Minister Inniss complains CARICOM leaders are not taking intra-regional seriously
Minister of Industry, International Business, Commerce and Small Business Development Donville Inniss has launched a verbal attack on regional leaders for “paying too much lip service to intra-regional trade”.
In a candid address at the opening of a two-day Regional Consultation On Market Intelligence And Export Strategy Development at the Radisson Aquatica Resort this morning, the outspoken minister lambasted policymakers and political leaders for still being too focused on their “narrow selfish space”, resulting in the placement of barriers to trade within the CARIFORUM community.
“A quick glance at the costs and difficulties in travelling within this region by air or sea, the conduct of some customs and health officials, the abrupt imposition of increased rates of duties and the hostility to our neighbours’ goods and services do not help us build a strong regional space to co-exist in harmonious trade arrangements,” Inniss declared.
He took fellow policymakers to task for their attitude towards those CARICOM states less fortunate than theirs.
“I urge my fellow policymakers and political leaders to stop laughing at the unfortunate circumstances that may beset our neighbours and to desist from the narrow-mindedness that informs some thoughts and actions, and let us finally take intra-regional trade seriously,” he implored.
Inniss said he had little time now for those talking the talk and not walking the walk.
“I am already tired of the talk shops that are reflected at many of our regional dialogues and would urge my colleagues to let us commit to do better for our citizens and our firms,” the minister said.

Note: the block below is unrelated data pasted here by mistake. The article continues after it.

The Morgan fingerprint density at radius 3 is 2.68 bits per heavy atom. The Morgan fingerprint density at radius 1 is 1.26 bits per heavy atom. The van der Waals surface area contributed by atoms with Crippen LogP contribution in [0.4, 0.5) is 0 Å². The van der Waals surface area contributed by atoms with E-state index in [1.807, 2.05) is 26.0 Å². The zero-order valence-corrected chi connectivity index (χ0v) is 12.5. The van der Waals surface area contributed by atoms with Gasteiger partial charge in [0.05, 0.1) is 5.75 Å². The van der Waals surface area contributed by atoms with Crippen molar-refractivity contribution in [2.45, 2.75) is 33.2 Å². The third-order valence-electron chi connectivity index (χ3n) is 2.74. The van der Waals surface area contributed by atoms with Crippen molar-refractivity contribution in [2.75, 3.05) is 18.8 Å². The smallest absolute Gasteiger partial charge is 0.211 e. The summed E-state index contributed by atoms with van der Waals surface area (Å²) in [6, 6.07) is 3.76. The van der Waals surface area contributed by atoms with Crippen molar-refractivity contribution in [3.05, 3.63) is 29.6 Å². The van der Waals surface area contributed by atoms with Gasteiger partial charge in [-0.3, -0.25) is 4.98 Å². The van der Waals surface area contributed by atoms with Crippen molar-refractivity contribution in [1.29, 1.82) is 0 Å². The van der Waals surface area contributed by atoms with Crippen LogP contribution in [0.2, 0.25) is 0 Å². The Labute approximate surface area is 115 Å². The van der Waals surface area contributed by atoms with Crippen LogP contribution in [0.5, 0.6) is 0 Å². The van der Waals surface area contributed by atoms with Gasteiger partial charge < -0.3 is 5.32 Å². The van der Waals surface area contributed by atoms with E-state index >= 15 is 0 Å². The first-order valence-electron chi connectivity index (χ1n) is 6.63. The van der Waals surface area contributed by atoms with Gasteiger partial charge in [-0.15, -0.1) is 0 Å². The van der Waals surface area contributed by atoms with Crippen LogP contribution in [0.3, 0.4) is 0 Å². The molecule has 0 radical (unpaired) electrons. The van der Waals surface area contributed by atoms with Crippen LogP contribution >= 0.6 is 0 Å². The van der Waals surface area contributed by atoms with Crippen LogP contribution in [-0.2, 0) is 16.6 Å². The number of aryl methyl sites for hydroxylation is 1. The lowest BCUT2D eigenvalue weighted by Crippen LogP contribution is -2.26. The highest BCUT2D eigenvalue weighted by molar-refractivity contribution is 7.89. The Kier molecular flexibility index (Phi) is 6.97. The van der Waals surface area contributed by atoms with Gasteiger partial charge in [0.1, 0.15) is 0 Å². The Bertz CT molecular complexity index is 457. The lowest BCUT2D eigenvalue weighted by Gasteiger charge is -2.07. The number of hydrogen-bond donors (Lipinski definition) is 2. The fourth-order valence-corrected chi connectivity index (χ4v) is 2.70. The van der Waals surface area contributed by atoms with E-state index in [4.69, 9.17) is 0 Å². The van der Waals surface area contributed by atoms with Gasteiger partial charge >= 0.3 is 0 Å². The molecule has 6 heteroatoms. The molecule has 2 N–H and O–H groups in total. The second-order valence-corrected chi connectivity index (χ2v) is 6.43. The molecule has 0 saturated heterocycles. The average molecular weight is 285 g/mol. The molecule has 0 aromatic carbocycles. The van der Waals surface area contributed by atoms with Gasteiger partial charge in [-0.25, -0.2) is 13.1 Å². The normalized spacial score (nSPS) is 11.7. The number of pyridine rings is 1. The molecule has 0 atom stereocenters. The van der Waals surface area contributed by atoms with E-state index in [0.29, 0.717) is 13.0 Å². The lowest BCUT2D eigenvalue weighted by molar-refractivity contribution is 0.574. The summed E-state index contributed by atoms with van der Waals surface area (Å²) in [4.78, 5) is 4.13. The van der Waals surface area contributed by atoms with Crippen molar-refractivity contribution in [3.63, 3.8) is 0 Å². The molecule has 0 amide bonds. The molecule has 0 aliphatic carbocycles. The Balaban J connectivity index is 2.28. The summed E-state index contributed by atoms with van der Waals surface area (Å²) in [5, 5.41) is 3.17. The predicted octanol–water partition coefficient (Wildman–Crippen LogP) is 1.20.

He further suggested that increased exports of goods and services were mandatory for the region to pull itself out of a challenged economic situation. As Inniss sees it, those responsible for negotiating trade agreements must ensure that the opinions of producers of goods and services are taken into account.
He lamented that, far too often, after the ink had dried on trade agreements, “all kinds of commotion occur as end-users complain of being ignorant as to the new trade agreement”.
“To be fair, I have also witnessed way too many instances where good opportunities emanate from new agreements, but we in this region fail to take advantage of such opportunities.”
He identified the CARIFORUM Economic Partnership Agreement (EPA) with the European Union as a classic example of how this region had been “very tardy” in pursuing markets available within the EU. Inniss told policymakers their work did not end at the signing of agreements and creating legislation; they must continue building out and sustaining the various institutions that create an enabling environment for unfettered trade within and outside the Caribbean.